Often the best is over before we know it. This is especially true of theater and dance, where astounding productions will vanish after two or three performances, lost but for the lucky few who took a chance on the unknown. Even the well-publicized and reviewed eventually fade away. It’s a brutal equation, and works against art’s power to gain traction over time. A novel, film, or poem will wait for you, but the theater waits for no one.
At Shotgun Players this month, there are such things as second chances.
In a normal year, Shotgun Players’ 2016 season would be a fantastic memory: five great productions, three of them -- Hamlet, The Village Bike, Who’s Afraid of Virginia Woolf? -- sharp takes on superb, daring plays. But starting Nov. 25, Shotgun reprises these productions and more in true repertory fashion, with the company rotating between the season's plays -- sometimes up to five in one week.
Instead of casting from play to play, artistic director Patrick Dooley has assembled an excellent group of actors, many of them Shotgun veterans, and created a true ensemble. This is an audacious and unusual move in today's performing arts climate where the repertory theater model, once vital, has mostly become a thing of the past. It's ridiculously demanding of the actors -- many of whom will play several different roles in the course of a few days -- not to mention everyone behind the scenes.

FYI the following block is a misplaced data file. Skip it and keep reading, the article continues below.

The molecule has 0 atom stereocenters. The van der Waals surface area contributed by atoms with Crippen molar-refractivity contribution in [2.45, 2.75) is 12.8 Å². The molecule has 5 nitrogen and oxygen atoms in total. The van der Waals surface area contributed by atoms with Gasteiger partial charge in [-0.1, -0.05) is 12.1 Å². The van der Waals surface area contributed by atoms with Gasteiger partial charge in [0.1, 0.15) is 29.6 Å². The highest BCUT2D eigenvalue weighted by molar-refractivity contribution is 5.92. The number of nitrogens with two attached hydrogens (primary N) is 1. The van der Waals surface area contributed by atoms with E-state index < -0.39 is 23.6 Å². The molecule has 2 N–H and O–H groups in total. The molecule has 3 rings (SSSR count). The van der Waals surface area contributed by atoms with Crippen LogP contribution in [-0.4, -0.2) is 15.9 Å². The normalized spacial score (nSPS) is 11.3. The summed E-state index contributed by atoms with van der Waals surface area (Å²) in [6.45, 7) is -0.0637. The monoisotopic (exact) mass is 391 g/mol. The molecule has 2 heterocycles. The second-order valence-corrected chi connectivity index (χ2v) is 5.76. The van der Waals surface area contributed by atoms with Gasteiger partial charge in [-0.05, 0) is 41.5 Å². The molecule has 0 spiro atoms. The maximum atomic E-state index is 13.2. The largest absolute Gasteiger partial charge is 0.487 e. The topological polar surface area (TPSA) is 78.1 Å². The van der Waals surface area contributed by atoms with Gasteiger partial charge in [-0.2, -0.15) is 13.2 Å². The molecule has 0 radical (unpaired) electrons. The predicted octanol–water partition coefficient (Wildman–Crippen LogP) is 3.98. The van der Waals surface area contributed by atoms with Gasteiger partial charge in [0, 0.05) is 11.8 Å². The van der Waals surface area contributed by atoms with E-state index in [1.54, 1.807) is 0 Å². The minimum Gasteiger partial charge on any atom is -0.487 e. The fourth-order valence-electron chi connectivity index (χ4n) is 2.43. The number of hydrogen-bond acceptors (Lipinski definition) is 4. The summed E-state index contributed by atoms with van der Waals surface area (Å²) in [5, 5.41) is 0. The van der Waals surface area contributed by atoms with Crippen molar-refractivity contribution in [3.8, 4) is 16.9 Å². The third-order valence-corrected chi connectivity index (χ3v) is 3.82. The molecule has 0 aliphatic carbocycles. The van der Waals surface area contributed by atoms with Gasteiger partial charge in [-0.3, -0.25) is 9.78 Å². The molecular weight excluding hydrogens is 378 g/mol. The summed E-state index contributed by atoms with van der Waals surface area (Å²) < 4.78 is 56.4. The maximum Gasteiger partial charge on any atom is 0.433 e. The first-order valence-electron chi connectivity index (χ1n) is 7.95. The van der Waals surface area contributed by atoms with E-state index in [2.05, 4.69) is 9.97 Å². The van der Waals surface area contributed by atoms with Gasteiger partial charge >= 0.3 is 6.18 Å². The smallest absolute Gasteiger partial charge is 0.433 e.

Shotgun's present season is not just a trick or a dazzling stunt of acting and production. It is, more importantly, a way of thinking about what a season of theater means. We always look back and reflect, and yet that distance filters and distorts. Shotgun has narrowed the gap so that we can feel the logic and organization of the company's choices in the most visceral way possible.